Predictive Analytics

By now, most people are familiar with the concept of artificial intelligence and even with some of its sub-categories such as machine learning or predictive analytics. Thanks to a number of very clever science fiction writers, however, it is sometimes difficult to determine what the reality of AI actually is, versus the fantastical creations imagined by writers. Here is an overview of predictive analytics; what it is, how it works and why it is important.

What is Predictive Analytics?

Predictive analytics is simply the science of predicting future behaviors based on complex algorithms that factor in various data sets measuring past performance. Predictive analytics is nothing new and mankind has been analyzing past data to predict future trends for as long as it has been collecting data in the first place. AI-powered predictive analytics, however, is capable of elevating previous methodologies to a whole new level based on the sheer amount of raw data it is capable of factoring into its analytical process.

How Does Predictive Analytics Work?

Consumer credit scores are one example of predictive analytics that has been around for some time. Consumer credit scores pull historical data from a range of sources and then give each factor a certain weight. For instance, a consumer that carries very little debt but misses a payment or two here or there may still have a much higher credit score than a consumer that carries a great deal of debt but pays their bills on time every month. A consumer with $100,000 in student loans can still have a higher credit score than another consumer that regularly carries $5,000 or more in credit card debt. Even personal behaviors such as a civil court case or divorce can have an impact on your credit score as well.

As complicated as credit scores might seem to be, however, they still derive a score based on a fairly narrow subset of data. In other words, they really only factor information from seven or eight different categories and those categories are the same for everyone. More recently, credit monitoring companies have started adding a wider range of data sets such as utility bills and banking habits. The time may not be far off, however, when credit scores will be powered by even more complicated algorithms that factor in a wider range of data sets than ever before. They may even be weighted by external factors such as the economic climate in the zip code where you live or even your driving habits. As smart technology begins delivering more and more detailed data on almost every person on the planet, predictive analytics may also become more eerily accurate than ever before.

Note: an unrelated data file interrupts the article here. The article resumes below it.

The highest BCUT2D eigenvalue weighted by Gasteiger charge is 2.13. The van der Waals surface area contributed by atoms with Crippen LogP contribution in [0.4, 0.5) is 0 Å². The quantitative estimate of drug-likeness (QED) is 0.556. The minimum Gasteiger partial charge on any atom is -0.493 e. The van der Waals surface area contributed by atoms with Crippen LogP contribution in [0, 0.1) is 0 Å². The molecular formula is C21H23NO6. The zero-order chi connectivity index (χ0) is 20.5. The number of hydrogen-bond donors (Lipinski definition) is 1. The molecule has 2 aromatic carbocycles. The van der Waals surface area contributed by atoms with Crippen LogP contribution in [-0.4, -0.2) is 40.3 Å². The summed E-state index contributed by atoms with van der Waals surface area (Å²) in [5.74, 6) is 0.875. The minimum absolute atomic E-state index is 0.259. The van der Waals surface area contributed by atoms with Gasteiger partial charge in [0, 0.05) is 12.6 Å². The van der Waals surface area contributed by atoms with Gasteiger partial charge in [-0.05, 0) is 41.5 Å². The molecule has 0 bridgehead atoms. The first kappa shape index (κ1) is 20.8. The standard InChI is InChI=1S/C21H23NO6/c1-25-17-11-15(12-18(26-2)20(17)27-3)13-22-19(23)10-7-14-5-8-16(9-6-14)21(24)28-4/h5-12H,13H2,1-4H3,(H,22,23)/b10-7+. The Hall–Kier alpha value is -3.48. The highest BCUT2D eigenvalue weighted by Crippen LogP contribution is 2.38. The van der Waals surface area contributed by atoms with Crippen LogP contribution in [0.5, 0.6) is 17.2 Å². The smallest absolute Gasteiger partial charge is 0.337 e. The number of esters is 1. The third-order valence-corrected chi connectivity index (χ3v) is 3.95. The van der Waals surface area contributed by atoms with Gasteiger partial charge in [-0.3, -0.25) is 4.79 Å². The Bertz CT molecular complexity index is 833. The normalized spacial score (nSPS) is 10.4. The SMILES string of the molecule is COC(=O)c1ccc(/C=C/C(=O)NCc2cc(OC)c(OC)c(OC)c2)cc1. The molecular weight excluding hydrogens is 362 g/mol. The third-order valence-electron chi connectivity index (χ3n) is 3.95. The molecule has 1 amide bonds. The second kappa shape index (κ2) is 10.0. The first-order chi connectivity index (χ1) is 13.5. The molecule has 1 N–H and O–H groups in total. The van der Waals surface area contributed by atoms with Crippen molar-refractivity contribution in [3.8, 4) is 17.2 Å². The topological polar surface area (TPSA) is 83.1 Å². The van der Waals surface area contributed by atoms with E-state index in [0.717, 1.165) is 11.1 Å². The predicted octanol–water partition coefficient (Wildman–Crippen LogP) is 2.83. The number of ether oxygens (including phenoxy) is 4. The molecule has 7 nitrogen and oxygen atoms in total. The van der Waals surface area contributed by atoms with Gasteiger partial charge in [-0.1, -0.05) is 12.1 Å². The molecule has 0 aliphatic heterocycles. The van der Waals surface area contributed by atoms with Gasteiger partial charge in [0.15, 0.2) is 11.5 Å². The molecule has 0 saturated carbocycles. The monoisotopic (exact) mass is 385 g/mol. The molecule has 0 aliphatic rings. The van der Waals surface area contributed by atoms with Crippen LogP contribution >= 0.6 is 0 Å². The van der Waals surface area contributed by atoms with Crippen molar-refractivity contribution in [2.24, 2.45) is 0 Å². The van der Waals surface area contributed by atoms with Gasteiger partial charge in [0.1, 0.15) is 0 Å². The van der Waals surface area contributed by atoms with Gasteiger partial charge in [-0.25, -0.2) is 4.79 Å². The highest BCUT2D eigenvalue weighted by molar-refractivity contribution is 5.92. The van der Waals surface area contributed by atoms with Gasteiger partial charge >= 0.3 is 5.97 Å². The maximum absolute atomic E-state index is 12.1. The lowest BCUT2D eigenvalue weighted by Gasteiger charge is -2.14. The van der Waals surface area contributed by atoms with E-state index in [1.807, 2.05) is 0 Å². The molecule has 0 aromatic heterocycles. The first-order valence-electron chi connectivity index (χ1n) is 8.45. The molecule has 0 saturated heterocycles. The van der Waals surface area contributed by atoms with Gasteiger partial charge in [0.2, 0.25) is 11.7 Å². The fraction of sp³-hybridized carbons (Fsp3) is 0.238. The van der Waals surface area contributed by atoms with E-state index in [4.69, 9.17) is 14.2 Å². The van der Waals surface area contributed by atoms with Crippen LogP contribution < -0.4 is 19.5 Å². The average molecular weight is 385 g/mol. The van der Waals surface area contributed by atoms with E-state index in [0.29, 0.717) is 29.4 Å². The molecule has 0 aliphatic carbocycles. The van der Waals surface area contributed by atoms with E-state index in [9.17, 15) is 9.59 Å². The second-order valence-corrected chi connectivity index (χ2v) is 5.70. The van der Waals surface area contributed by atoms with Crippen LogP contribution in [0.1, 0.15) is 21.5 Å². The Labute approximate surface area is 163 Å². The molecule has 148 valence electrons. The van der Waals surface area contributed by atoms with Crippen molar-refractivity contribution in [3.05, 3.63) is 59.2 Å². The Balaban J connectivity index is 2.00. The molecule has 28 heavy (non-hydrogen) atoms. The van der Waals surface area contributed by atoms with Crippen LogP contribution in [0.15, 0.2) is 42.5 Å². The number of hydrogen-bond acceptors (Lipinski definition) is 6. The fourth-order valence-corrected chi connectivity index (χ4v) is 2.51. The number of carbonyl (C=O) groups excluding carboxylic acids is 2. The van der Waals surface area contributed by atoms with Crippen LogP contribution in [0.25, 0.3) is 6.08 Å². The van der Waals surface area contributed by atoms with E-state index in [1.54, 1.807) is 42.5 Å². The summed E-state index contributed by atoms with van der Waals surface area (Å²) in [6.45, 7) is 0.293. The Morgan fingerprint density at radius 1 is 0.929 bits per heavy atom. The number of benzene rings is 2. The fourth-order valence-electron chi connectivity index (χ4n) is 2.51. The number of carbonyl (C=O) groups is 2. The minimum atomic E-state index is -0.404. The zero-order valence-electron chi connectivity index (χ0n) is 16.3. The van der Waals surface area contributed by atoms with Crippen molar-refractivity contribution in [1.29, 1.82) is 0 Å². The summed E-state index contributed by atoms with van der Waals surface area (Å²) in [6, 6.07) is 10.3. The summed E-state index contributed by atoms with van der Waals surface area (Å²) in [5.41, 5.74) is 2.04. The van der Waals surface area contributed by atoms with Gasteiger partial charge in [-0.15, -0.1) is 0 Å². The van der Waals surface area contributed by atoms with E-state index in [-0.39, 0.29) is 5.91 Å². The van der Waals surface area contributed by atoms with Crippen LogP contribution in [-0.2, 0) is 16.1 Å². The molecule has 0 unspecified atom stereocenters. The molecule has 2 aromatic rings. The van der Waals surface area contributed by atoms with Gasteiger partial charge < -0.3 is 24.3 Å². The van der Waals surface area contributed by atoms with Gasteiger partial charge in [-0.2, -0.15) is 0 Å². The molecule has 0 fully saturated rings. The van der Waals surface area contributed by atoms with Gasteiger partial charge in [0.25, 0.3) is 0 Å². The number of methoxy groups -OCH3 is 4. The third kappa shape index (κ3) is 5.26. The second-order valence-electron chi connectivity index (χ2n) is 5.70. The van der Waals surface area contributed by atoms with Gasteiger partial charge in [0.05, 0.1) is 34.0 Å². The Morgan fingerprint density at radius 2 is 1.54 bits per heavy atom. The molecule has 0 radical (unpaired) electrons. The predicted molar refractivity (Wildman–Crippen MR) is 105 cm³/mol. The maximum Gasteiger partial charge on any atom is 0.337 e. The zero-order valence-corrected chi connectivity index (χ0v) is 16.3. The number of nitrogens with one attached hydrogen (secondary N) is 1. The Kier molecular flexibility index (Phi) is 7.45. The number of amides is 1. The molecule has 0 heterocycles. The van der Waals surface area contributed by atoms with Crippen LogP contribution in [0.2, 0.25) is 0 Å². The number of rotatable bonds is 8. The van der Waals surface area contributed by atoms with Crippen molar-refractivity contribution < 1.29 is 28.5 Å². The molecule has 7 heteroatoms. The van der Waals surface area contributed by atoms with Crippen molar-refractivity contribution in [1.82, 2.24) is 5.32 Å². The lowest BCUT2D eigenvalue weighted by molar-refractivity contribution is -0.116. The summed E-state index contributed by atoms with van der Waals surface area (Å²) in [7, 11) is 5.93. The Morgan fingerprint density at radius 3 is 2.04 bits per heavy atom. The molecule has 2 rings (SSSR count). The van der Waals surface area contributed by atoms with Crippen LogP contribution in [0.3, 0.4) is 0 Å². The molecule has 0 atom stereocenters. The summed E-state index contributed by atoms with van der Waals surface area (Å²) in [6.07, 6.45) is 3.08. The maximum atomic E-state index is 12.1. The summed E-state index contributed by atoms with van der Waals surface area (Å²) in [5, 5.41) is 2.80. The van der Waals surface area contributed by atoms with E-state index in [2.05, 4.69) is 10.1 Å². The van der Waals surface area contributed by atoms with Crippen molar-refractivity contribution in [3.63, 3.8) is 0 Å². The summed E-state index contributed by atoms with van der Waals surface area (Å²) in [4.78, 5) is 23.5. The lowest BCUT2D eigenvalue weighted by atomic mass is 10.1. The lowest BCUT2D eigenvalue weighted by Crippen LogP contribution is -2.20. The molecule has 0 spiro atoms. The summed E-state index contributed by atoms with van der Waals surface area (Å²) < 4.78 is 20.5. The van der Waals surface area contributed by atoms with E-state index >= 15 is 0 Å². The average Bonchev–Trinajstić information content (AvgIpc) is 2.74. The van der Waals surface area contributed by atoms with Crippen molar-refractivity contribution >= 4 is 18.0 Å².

The Future Of Predictive Analytics

The potential applications for predictive analytics are almost limitless. Currently, retailers use historical data to determine how much of any given product they might need for the holiday season. As every business on the planet knows, however, the vagaries of supply and demand can be treacherous. Products often have to be ordered months in advance to arrive in time for the holiday season and any number of factors can delay them. If retailers don't order enough of a certain product, they may lose significant business to their competitors but if they order too much of a certain product they may end up having to sell it at a loss - if they are able to sell it at all.

Similarly, product manufacturers have to ensure they have enough raw materials on hand to produce the right amount of product and the mines and other operations that produce the raw materials have to produce enough raw materials to meet the demands of manufacturers to produce all of the goods that retailers order. On top of that, all of the shipping and delivery companies that deliver goods from one point to another have to run smoothly in order to keep the entire operation running smoothly. A breakdown at any point in the entire global operation can cause economic catastrophe. In many cases, massive breakdowns occur as the result of small anomalies that slide right under everyone's radar.

Artificial Intelligence, however, is capable of monitoring every truck and every ship carrying every package and shipment of cargo. It can monitor exactly when goods arrive and which factories are operating at full capacity and which are operating at a reduced capacity. It can even track when necessary parts or services might be available to get production running up to speed again. Predictive analytics can then recalculate new delivery dates based on current production, which then allows other AI-powered systems to reroute delivery trucks and cargo vessels to transport goods that are predicted to be ready ahead of schedule. Predictive analytics can even factor in geographical events such as hurricanes or strikes in one region that may have a direct impact on production or distribution in another.

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